MICHAEL GREENMichael Green is professor of evangelism at Regent College, Vancouver, British Columbia. He is the author of Evangelism in the Early Church (Eerdmans, 1970) and To Corinth with Love (Word [Dallas], 1988), from which a chapter was adapted for this article.
However hard a recession bites, the undertakers are not going to go out of business. Death is the unwelcome fact at the end of the road. Thus, one of the great tests of any philosophy is what it makes of death.
Reading the New Testament reveals how quickly the early church came to grips with this inevitable reality of life. The apostle Paul had to tackle the issue regularly in his preaching and writing. We see this especially in his dealings with the church at Corinth.
We are not altogether sure how the Corinthians themselves handled death. Some of them had died since Paul preached to them about Jesus and the resurrection (1 Cor. 15:6). This raised problems there, as it did in Thessalonica (1 Thess. 4:13–5:1). On the whole, the Corinthians seemed to shy away from thinking about death and its implications. Theirs was a religion of a spiritual, realized resurrection. They reveled now in the powers of the age to come. They showed little interest in what happened after the last enemy struck. And they expected the return of Christ in power and glory, perhaps in their own lifetime. So why worry?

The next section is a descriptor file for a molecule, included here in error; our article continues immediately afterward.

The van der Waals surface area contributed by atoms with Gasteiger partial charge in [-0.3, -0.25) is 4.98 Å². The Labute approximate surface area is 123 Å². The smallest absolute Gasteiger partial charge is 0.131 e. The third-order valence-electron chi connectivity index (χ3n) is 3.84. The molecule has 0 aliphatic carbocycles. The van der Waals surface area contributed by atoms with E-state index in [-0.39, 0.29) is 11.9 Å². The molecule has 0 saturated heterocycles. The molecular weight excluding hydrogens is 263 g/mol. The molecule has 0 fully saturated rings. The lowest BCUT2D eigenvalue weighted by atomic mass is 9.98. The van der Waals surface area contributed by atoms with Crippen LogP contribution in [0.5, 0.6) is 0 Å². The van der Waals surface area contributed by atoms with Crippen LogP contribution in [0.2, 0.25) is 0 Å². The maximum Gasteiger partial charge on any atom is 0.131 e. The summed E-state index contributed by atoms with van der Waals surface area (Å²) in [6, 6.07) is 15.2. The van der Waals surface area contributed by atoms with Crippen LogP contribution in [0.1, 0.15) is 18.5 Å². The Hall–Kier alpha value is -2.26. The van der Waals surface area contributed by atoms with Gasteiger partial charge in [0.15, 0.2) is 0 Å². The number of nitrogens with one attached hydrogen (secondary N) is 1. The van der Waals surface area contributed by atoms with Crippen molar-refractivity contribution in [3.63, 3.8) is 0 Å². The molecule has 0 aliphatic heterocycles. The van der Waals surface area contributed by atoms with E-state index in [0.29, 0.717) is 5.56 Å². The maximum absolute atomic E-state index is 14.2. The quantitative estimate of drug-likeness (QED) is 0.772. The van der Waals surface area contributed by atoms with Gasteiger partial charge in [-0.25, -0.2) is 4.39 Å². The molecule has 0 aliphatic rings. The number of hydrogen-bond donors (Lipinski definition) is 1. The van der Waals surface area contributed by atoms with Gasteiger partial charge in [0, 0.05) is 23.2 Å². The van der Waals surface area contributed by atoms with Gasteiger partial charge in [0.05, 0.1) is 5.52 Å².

Some of them, however, did worry. This may explain in part why Paul wrote chapter 15 of 1 Corinthians, a chapter that details the Christian implications of death and resurrection. It is hard, after all, not to worry when your loved ones die. Perhaps the Corinthians feared there might not really be life after death. Even more probably, Paul wrote this chapter because the idea ...1
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